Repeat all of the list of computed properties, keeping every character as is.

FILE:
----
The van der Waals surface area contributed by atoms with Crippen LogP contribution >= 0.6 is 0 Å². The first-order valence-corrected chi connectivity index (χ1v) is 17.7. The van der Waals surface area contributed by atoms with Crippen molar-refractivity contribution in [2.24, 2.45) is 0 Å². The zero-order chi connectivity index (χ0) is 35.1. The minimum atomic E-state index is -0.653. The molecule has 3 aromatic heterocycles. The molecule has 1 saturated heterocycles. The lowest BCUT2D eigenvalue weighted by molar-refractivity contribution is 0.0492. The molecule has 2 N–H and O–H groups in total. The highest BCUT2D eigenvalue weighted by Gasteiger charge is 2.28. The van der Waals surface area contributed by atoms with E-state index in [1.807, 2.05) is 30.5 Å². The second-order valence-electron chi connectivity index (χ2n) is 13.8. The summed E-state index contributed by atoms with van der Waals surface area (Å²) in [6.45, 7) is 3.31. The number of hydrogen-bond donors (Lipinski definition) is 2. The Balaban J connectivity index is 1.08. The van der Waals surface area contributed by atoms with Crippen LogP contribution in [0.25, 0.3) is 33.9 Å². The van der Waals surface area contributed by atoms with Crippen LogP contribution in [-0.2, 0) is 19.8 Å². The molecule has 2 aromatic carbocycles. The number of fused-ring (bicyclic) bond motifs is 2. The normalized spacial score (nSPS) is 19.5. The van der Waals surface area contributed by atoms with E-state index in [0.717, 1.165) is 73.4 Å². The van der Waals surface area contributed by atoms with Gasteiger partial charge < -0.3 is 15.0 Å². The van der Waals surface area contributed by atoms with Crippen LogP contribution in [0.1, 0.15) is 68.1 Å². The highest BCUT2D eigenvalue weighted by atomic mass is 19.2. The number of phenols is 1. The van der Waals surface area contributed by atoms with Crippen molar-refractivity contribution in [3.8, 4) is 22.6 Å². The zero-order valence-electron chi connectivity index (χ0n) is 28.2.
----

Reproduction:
The van der Waals surface area contributed by atoms with Crippen LogP contribution >= 0.6 is 0 Å². The first-order valence-corrected chi connectivity index (χ1v) is 17.7. The van der Waals surface area contributed by atoms with Crippen molar-refractivity contribution in [2.24, 2.45) is 0 Å². The zero-order chi connectivity index (χ0) is 35.1. The minimum atomic E-state index is -0.653. The molecule has 3 aromatic heterocycles. The molecule has 1 saturated heterocycles. The lowest BCUT2D eigenvalue weighted by molar-refractivity contribution is 0.0492. The molecule has 2 N–H and O–H groups in total. The highest BCUT2D eigenvalue weighted by Gasteiger charge is 2.28. The van der Waals surface area contributed by atoms with E-state index in [1.807, 2.05) is 30.5 Å². The second-order valence-electron chi connectivity index (χ2n) is 13.8. The summed E-state index contributed by atoms with van der Waals surface area (Å²) in [6.45, 7) is 3.31. The number of hydrogen-bond donors (Lipinski definition) is 2. The Balaban J connectivity index is 1.08. The van der Waals surface area contributed by atoms with Crippen LogP contribution in [0.25, 0.3) is 33.9 Å². The van der Waals surface area contributed by atoms with Crippen LogP contribution in [-0.2, 0) is 19.8 Å². The molecule has 2 aromatic carbocycles. The number of fused-ring (bicyclic) bond motifs is 2. The normalized spacial score (nSPS) is 19.5. The van der Waals surface area contributed by atoms with E-state index in [0.717, 1.165) is 73.4 Å². The van der Waals surface area contributed by atoms with Gasteiger partial charge < -0.3 is 15.0 Å². The van der Waals surface area contributed by atoms with Crippen LogP contribution in [0.1, 0.15) is 68.1 Å². The highest BCUT2D eigenvalue weighted by atomic mass is 19.2. The number of phenols is 1. The van der Waals surface area contributed by atoms with Crippen molar-refractivity contribution in [3.8, 4) is 22.6 Å². The zero-order valence-electron chi connectivity index (χ0n) is 28.2.